Particularly in Japan, where specimens were found at Okinawa, P. semoni has been subjected to various toxicological analyses (Mizuno et al., 2000, 2007; Nagai et al., 2002a, 2002b; Nagata et al., 2006; Satoh et al., 2007). Its toxin not only causes damage to skin that has been in contact with the sea anemone (of which the first author knows too well), but also affects the human kidney (Nagai et al., 2002a, 2002b; Mizuno et al., 2007; Satoh et al., 2007). Illustrations of the Okinawan specimens (Oshiro et al., 2001; Uchida, 2001) resemble the smooth disc morphotype (Fig. 7E) and have been locally called ’Unbachi-isoginchaku‘ (Nagai et al., 2002a, 2002b; Mizuno et al., 2007), which means Wasp Sea Anemone in Japanese. There are also reports of another venomous sea anemone from Okinawa, which is referred to as ‘Fusa-unbachi-isoginchaku’ (Uechi et al., 2005a, 2005b), meaning Tassel-shaped Wasp Sea Anemone, owing to its branched appearance resembling a scleractinian coral (Oshiro et al., 2004; Uechi et al., 2005a, 2005b). Based on figures in Oshiro et al. (2001) and Uchida (2001), these individuals are a branched morphotype of Phyllodiscus, resembling a soft coral (Fig. 6E, 7C), but have been erroneously identified as Actineria villosa Quoy and Gaimard in De Blainville, 1830 (for nomenclature, see Fautin et al., 2007). The identification of specimens reported as A. villosa and used in other toxicological studies (Oshiro et al., 2001, 2004; Uechi et al., 2005a, 2005b), should be treated with caution, because of the confusion between A. villosa and P. semoni.

Hansen and Halstead (1971) reported on a sea anemone found at Cam-Ranh Bay, southern Vietnam, that stung US military personnel who swam in the bay. They identified it as the actinodendrid Actinodendron plumosum Haddon, 1898, another species known for its painful sting. However, we agree with Den Hartog’s (1997) statement that the sea anemones of Hansen and Halstead (1971) were erroneously identified, and were actually individuals of P. semoni. We base this on multiple lines of evidence. Figure 4b of Hansen and Halstead (1971: 128) shows a nematocyst type that is found in vesicles of Aliciidae sea anemones, the family to which P. semoni belongs, and this nematocyst type is never found in Actinodendridae, the family to which A. plumosum belongs. Photographs in Hansen and Halstead (1971) show two morphotypes that they called the ‘flowery- type’ and ‘top hat’, which correlate strongly with the morphotypes of P. semoni shown in Fig. 7B, E. Additionally, Hansen and Halstead (1971) mentioned that the sea anemones lived attached to rock (like P. semoni) rather than buried in sand (like A. plumosum). Based on these re-evaluations, we are certain Hansen and Halstead (1971) were not dealing with Actinodendron plumosum, but with P. semoni.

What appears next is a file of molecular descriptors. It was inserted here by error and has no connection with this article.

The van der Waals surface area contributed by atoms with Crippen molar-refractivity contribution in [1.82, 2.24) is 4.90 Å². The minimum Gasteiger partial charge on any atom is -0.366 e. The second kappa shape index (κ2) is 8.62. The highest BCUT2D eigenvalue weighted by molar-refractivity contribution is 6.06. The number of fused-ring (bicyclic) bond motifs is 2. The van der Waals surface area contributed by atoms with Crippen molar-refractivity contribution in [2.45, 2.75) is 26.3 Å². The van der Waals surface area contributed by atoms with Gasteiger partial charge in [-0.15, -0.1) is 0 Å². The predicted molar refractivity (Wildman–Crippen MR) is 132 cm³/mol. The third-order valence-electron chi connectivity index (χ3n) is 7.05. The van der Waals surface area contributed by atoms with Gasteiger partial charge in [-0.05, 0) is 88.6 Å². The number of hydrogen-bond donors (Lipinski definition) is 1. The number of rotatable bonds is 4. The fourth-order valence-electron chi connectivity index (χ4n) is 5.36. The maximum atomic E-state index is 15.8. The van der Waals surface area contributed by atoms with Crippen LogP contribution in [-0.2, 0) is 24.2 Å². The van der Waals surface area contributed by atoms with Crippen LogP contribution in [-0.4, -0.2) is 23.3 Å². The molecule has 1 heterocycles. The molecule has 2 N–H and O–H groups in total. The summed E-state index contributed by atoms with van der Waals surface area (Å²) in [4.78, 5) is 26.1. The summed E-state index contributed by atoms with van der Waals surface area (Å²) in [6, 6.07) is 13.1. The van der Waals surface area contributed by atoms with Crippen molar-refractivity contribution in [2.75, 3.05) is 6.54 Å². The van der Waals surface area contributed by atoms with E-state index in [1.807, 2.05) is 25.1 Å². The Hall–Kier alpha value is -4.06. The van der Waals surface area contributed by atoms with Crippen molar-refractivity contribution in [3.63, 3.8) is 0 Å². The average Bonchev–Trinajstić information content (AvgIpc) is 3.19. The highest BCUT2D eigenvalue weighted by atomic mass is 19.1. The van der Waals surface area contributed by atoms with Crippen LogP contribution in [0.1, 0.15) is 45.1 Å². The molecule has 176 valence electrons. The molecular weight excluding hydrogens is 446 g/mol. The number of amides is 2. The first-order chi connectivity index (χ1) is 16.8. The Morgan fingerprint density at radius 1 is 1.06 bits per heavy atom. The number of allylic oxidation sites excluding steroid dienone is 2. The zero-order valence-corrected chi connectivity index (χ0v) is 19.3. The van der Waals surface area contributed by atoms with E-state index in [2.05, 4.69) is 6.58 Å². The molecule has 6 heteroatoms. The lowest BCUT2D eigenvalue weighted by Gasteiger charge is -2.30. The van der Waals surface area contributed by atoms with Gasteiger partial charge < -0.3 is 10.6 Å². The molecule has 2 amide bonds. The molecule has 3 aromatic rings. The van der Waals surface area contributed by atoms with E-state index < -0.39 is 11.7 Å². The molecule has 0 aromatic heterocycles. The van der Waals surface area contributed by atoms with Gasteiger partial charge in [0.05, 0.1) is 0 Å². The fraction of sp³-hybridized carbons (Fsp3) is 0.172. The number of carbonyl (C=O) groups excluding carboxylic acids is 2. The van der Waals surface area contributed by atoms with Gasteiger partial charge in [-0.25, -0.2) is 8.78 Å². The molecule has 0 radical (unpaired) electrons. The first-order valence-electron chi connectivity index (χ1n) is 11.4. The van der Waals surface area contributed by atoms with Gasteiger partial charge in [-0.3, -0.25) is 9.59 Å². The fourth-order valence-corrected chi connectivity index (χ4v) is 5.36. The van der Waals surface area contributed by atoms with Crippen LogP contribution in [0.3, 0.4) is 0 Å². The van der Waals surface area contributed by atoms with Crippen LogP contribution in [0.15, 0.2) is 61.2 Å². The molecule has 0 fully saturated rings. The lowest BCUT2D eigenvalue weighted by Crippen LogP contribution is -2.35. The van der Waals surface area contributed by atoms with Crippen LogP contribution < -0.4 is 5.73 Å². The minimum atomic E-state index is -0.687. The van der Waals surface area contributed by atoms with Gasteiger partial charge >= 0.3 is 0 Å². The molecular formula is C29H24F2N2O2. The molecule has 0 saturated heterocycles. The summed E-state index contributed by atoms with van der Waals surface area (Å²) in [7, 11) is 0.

It is important to understand and appreciate that Phyllodiscus sea anemones have a wide range of morphotypes, some of which have been confused with other actiniarian species. The co-occurrence of multiple morphotypes at high densities is an important observation towards a better understanding and recognition of these hazardous sea anemones, especially because their high densities increase the risk of injuries to man.Distinguishing mimics from modelsPhyllodiscus sea anemones can be distinguished from their look-alike counterparts in various ways. Sea anemones are strictly soft-bodied and never produce a hard skeleton like a scleractinian coral. Also, sea anemones are always solitary individuals and never form colonies (with a possible exception, see Häussermann and Försterra, 2003); however, the single oral disc and mouth are retracted and are not usually noticed during the day. Superficially, the sea anemones differ from corals and other models by showing more radial symmetry in their body plan (Figs 3, 4, 5, 6, 7, 8) and having a body surface that is fluffier. By being softer, their body moves more in turbulent water. After aggravation, specimens extend the column and oral disc with mouth and tentacles, while globular vesicles remain visible on the pseudotentacles of the main body around the column (Fig. 9). These vesicles are small bubble-like bumps of which the ectoderm is dense with nematocysts. Compared to sea anemones of Actinodendridae (which they have been confused with), Phyllodiscus individuals are sedentary by having a distinct pedal disc that attaches to a hard substrate, while actinodendrids burrow into soft sediment. Finally, Phyllodiscus sea anemones are common hosts to commensal shrimp species of the pontoniid genera Ancylomenes Okuno and Bruce, 2010 and Periclimenes Costa, 1844, like A. sarasvati (Okuno, 2002), A. venustus (Bruce, 1989), and P. brevicarpalis (Schenkel, 1902) (Fig. 11A; Fransen, 1997; Humann and DeLoach, 2010: 121), which dwell in pairs or in swarms over their upper surfaces. Unlike their model counterparts, the sea anemones are also occasionally parasitised by host-specific wentletrap snails of the genus Epitonium Röding, 1798 (Fig. 11BC; Kokshoorn et al., 2007).


Fig. 11. Associated invertebrates with Phyllodiscus semoni at South Sulawesi (Spermonde Archipelago, Kudingareng Keke, 1997). A. A shrimp Ancylomenes venustus (Pontoniinae), on the upper surface of a sea anemone. B, C. A gastropod, Epitonium sp. (Epitoniidae), from the base of a sea anemone.